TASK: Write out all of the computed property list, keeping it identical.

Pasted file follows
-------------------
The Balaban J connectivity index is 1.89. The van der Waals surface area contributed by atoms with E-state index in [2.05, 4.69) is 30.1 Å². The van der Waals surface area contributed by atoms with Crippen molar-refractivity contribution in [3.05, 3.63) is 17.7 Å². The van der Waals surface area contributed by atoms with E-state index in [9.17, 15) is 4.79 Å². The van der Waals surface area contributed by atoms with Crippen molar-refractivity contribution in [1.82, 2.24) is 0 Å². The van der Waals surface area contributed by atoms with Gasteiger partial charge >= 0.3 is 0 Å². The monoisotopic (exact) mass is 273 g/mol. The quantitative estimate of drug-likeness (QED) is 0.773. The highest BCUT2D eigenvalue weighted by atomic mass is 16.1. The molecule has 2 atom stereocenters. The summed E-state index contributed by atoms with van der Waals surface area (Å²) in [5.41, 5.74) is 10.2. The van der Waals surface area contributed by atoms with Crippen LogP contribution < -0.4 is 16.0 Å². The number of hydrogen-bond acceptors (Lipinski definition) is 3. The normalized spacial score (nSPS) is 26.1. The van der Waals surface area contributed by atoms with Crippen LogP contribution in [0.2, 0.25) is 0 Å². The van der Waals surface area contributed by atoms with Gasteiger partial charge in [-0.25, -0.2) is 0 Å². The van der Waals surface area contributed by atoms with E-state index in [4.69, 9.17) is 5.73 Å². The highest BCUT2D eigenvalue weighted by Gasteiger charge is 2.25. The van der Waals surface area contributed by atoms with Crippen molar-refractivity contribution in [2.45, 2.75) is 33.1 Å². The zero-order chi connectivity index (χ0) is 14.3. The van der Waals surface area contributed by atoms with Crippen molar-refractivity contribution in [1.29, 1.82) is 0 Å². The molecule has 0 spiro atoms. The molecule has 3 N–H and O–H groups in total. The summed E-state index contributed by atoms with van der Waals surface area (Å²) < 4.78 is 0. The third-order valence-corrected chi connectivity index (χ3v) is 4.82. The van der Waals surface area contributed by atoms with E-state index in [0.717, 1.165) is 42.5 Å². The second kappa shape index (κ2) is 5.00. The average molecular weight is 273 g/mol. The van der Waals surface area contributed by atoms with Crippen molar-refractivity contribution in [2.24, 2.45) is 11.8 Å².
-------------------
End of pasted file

The Balaban J connectivity index is 1.89. The van der Waals surface area contributed by atoms with E-state index in [2.05, 4.69) is 30.1 Å². The van der Waals surface area contributed by atoms with Crippen molar-refractivity contribution in [3.05, 3.63) is 17.7 Å². The van der Waals surface area contributed by atoms with E-state index in [9.17, 15) is 4.79 Å². The van der Waals surface area contributed by atoms with Crippen molar-refractivity contribution in [1.82, 2.24) is 0 Å². The van der Waals surface area contributed by atoms with Gasteiger partial charge >= 0.3 is 0 Å². The monoisotopic (exact) mass is 273 g/mol. The quantitative estimate of drug-likeness (QED) is 0.773. The highest BCUT2D eigenvalue weighted by atomic mass is 16.1. The molecule has 2 atom stereocenters. The summed E-state index contributed by atoms with van der Waals surface area (Å²) in [5.41, 5.74) is 10.2. The van der Waals surface area contributed by atoms with Crippen LogP contribution < -0.4 is 16.0 Å². The number of hydrogen-bond acceptors (Lipinski definition) is 3. The normalized spacial score (nSPS) is 26.1. The van der Waals surface area contributed by atoms with Crippen LogP contribution in [0.2, 0.25) is 0 Å². The van der Waals surface area contributed by atoms with Gasteiger partial charge in [-0.25, -0.2) is 0 Å². The van der Waals surface area contributed by atoms with E-state index in [4.69, 9.17) is 5.73 Å². The highest BCUT2D eigenvalue weighted by Gasteiger charge is 2.25. The van der Waals surface area contributed by atoms with Crippen molar-refractivity contribution in [2.45, 2.75) is 33.1 Å². The zero-order chi connectivity index (χ0) is 14.3. The van der Waals surface area contributed by atoms with Crippen molar-refractivity contribution in [1.29, 1.82) is 0 Å². The molecule has 0 spiro atoms. The molecule has 3 N–H and O–H groups in total. The summed E-state index contributed by atoms with van der Waals surface area (Å²) < 4.78 is 0. The third-order valence-corrected chi connectivity index (χ3v) is 4.82. The van der Waals surface area contributed by atoms with E-state index in [0.717, 1.165) is 42.5 Å². The second kappa shape index (κ2) is 5.00. The average molecular weight is 273 g/mol. The van der Waals surface area contributed by atoms with Crippen molar-refractivity contribution in [2.24, 2.45) is 11.8 Å².